You are taking a late-night stroll or sitting on your deck staring at the starry
sky and whoosh, a quick streak of light catches your attention. You have just witnessed
the fiery re-entry of space debris called a meteor. In a few cases, they can be
nuts, bolts and wires from damaged satellites orbiting high above the earth. However,
the majority of sightings are visitors from outer space. No, not the alien variety
but leftover material from the early creation of the solar system.
The average faint meteor is the size of a grain of sand or the period at the end
of this sentence. Whereas other brighter “heart stoppers” that light up the ground
could be many centimetres in size. Striking the atmosphere about 100 kilometres
in altitude, temperatures reaching 1,700 degrees Celsius and with entry speeds of
tens of kilometres per second causes them to glow. They simply vaporize high above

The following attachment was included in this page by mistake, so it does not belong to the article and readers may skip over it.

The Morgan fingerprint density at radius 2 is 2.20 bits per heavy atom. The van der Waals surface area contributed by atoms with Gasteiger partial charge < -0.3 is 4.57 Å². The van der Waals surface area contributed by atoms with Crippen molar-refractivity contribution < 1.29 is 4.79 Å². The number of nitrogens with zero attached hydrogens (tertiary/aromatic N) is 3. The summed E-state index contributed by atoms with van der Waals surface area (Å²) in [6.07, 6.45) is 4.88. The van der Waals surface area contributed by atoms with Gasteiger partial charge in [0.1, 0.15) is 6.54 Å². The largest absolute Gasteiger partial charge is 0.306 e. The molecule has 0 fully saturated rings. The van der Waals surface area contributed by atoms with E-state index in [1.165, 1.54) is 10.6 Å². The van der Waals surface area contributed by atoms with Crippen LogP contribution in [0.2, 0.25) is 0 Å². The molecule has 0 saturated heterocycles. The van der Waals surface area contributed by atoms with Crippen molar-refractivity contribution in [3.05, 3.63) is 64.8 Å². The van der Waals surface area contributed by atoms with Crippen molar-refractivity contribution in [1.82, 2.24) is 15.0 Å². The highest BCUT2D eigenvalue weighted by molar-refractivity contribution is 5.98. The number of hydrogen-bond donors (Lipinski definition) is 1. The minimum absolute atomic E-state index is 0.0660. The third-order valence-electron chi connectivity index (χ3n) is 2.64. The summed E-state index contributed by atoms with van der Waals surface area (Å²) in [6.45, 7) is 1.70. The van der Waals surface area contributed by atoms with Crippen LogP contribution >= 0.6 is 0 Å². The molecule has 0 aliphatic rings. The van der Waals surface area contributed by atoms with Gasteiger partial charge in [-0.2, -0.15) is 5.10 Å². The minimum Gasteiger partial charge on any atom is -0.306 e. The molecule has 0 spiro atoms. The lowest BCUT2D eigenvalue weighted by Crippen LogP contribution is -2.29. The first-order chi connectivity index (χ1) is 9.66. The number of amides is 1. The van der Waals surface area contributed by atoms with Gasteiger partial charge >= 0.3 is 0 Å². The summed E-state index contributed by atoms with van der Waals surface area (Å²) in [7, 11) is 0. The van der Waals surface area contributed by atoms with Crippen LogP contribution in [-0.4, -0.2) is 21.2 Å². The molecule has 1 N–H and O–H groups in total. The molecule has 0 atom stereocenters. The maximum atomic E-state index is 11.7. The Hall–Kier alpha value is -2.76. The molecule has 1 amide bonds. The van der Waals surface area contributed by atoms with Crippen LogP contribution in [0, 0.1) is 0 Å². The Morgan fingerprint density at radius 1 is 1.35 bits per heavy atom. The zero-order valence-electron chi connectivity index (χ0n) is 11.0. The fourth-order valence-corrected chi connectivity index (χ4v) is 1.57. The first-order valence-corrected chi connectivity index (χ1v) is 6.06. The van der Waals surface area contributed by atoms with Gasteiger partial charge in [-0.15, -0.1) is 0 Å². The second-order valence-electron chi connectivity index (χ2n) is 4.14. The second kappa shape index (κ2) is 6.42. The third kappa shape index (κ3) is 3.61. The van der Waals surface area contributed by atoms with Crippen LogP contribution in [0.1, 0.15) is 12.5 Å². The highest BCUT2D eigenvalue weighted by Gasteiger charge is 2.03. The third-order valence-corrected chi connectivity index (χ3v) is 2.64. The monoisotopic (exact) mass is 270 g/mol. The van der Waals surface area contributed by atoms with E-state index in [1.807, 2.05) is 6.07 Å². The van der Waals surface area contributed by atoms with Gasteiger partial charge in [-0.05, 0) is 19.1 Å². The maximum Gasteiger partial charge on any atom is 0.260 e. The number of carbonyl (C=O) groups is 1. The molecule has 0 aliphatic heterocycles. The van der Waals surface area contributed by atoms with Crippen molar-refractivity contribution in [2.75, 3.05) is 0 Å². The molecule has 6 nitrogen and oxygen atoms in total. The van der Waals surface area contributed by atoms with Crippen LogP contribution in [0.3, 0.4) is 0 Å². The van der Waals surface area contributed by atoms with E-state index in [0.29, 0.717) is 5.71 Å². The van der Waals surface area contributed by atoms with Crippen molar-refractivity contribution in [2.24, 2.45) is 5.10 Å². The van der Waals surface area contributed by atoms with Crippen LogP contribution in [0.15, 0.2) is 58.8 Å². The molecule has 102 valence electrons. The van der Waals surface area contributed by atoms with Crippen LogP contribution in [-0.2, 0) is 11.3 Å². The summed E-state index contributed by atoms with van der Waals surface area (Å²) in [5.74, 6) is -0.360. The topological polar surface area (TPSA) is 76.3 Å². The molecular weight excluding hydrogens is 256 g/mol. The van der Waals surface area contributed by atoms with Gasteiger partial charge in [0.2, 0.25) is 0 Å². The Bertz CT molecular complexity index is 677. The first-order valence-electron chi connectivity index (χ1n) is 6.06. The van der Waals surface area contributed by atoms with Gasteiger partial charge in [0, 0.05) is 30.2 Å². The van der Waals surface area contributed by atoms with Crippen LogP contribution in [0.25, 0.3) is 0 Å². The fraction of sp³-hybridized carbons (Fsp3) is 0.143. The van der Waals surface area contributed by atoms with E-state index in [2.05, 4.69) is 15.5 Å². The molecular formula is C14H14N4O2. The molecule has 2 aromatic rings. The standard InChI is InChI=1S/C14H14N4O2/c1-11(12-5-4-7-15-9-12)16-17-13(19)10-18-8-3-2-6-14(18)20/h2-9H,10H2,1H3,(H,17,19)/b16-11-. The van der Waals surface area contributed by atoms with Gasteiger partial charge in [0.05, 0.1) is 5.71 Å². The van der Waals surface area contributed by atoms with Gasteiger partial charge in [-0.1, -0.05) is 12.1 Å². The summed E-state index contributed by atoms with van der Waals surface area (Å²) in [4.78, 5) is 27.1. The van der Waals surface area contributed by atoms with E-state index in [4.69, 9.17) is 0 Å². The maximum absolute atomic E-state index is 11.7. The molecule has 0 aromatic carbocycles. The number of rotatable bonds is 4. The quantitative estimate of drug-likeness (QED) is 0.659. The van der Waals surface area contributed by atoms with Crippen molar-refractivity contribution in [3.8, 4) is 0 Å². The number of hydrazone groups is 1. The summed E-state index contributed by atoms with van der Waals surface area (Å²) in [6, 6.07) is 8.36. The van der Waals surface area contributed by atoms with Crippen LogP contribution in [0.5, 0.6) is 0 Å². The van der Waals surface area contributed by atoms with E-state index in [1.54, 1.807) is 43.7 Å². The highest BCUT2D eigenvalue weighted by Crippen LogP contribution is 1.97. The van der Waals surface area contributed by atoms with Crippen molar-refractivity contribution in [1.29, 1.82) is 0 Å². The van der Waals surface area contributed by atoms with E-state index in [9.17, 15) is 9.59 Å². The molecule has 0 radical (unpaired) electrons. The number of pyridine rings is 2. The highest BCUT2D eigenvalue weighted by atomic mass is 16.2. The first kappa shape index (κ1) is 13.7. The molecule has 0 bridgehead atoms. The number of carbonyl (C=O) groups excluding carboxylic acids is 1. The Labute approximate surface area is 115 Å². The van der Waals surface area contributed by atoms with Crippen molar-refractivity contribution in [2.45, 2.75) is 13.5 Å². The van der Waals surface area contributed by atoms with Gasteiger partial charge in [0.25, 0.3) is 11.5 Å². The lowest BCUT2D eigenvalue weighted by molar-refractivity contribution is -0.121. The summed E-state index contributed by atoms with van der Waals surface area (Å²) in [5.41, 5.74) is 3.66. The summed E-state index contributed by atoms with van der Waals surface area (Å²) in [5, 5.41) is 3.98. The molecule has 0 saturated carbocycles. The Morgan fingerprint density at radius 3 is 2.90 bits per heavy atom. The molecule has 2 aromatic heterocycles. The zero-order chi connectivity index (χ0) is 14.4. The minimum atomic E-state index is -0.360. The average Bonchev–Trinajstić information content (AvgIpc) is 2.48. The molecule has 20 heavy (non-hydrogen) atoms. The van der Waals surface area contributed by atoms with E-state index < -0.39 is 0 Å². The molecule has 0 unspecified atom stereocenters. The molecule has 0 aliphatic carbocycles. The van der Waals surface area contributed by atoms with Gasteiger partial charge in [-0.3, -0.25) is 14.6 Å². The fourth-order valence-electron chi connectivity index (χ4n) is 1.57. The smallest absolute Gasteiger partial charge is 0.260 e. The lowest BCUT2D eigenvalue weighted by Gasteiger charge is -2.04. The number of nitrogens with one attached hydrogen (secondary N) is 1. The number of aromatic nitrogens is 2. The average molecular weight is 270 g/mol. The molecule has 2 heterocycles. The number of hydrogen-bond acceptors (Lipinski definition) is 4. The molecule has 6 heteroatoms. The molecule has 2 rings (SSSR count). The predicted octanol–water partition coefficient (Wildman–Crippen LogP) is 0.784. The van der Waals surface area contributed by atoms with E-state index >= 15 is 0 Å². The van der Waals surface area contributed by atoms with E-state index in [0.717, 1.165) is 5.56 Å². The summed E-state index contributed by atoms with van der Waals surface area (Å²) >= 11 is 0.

our heads without incident.
From time to time, a basketball or larger size meteoroid will end its ancient life
in a brilliant blaze of glory. High temperature and pressure cause the space rock
to shatter with some surviving pieces called meteorites reaching the ground. These
chucks of rock are the leftover “lego” pieces that never formed a planet. Meteorites
are around 4.6 billion years old.
But not all meteors are random (sporadic) in where they appear in the sky. There
are various times of the year when earth ploughs through the dusty debris of a comet.
As our planets orbit the sun, we encounter the stream of particles the same time
each year and one of the best showers is now underway. The annual Perseid meteor
shower will peak on the night of August 12 and early morning of August 13. This
shower generally produces from 80 to 100 meteors per hour, zipping along at 72 kilometres
per second. Well, that was the good news and now for the bad. The bright 93% lit
moon will wash out faint meteors and drastically reduce the hourly rate.
Till next time, clear skies.
Known as “The Backyard Astronomer”, Gary Boyle is an astronomy educator, guest speaker
and monthly columnist for the Royal Astronomical Society of Canada. He has been
interviewed on more than 50 Canadian radio stations and local Ottawa TV. In recognition
of his public outreach in astronomy, the International Astronomical Union has honoured
him with the naming of Asteroid (22406) Garyboyle. Follow him on Twitter: @astroeducator
or his website: